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N80TG accident description

Michigan map... Michigan list
Crash location 42.825556°N, 82.513333°W
Nearest city St. Clair, MI
42.820865°N, 82.486024°W
1.4 miles away
Tail number N80TG
Accident date 13 Nov 2004
Aircraft type Gray Skybolt
Additional details: None

NTSB Factual Report

On November 13, 2004, about 1500 eastern standard time, an amateur-built Gray Skybolt, N80TG, piloted by a private pilot, was substantially damaged during an in-flight collision with trees and terrain near St. Clair, Michigan. The personal flight was being conducted under 14 CFR Part 91 without a flight plan. Visual meteorological conditions prevailed. The pilot reported minor injuries. The local flight departed a private airstrip near Anchorville, Michigan, about 1445.

The pilot reported that after takeoff he proceeded to a position about 7 miles from the departure airport and climbed to 3,000 feet above ground level (agl). He stated that he initiated a spin to the left. Once the aircraft entered the spin, he counted 2 full revolutions and then "centered the stick and rudder pedals" for recovery, however, the aircraft continued to spin.

The pilot stated that he held neutral control positions for an additional 6 to 8 revolutions, at which time he elected to apply opposite (right) rudder and control stick inputs. The opposite control inputs had no effect and the aircraft continued the left spin. The pilot noted that he next applied full engine power for "about 2 or 3 seconds and it felt like it had no effect."

The pilot noted: "As I got closer to the ground I again went neutral on the controls and I don't know why but the plane stopped spinning, I pulled the stick full back to pull out but I was [too] close to the ground. I estimate I was 40 to 50 feet agl when I went into the trees. I think I bounced off several trees before the plane hit the ground."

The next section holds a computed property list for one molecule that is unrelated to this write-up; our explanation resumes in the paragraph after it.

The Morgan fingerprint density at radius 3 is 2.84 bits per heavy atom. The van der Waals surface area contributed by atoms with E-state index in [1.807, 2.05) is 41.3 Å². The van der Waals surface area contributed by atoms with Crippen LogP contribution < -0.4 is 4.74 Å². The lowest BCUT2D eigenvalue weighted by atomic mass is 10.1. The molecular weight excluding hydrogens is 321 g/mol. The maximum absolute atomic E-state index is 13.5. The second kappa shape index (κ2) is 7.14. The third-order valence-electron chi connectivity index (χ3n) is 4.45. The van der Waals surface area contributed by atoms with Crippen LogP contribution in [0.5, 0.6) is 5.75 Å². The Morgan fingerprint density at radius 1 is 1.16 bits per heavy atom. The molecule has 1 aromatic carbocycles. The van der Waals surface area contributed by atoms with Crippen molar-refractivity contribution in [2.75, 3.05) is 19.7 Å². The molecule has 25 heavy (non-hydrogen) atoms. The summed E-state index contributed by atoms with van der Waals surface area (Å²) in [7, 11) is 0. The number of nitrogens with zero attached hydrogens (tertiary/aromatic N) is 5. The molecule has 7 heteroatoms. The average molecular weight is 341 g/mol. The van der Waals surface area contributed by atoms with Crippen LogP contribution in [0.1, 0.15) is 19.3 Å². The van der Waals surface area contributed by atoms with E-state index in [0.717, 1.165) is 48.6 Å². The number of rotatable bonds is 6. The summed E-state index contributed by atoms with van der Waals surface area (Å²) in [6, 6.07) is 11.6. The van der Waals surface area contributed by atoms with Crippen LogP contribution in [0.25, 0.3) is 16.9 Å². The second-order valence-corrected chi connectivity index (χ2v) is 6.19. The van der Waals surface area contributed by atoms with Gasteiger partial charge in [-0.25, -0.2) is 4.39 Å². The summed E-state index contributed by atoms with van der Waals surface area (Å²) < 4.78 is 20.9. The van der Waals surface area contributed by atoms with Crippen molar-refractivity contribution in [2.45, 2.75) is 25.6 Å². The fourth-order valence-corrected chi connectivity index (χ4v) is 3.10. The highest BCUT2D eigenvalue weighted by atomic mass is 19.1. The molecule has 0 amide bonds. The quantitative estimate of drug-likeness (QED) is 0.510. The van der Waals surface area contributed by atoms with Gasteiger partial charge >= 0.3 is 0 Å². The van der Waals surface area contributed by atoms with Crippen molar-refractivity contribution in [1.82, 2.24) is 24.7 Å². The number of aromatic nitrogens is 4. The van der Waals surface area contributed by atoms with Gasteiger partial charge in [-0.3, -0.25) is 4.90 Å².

The pilot reported that his girlfriend witnessed the spin. He noted that after the accident she told him that when she heard the "roar of the engine the plane stopped spinning and when she didn't hear the engine anymore the plane started spinning again."

The pilot stated that there were no mechanical malfunctions of the aircraft.

The pilot stated that he had recently bought the aircraft. He reported 8 hours flight time in the same make and model as the accident aircraft, all of which were accumulated within the previous 90 days. He noted that about 5 hours of that time was acquired as dual instruction during a checkout when he took ownership of the accident aircraft.

The Federal Aviation Administration publication Airplane Flying Handbook, FAA-H-8083-3, stated that in absence of spin recovery techniques specific to a particular aircraft spin recoveries should be initiated by reducing engine power to idle, neutralizing the aileron position, applying full opposite rudder against the rotation of the spin, and providing a "positive and brisk" forward movement of the control stick to break the stall. Once the spin rotation stops, the rudder position should be neutralized and elevator pressure should be applied to raise the nose to level flight.

The handbook noted that "aileron control opposite the direction of the spin may cause the down aileron to move the wing deeper into the stall and aggravate the situation. It also stated: "Slow and overly cautious control movements during spin recovery must be avoided. In certain cased it has been found that such movements result in the airplane continuing to spin indefinitely, even with anti-spin inputs. A brisk and positive technique on the other hand, results in more positive spin recovery."

NTSB Probable Cause

The pilot's improper spin recovery procedure, which resulted in a failure to maintain control of the aircraft during the intentional spin. An additional cause was the pilot's inability to maintain clearance to the trees and terrain during recovery. Contributing factors were the intentional spin initiated by the pilot and the trees.

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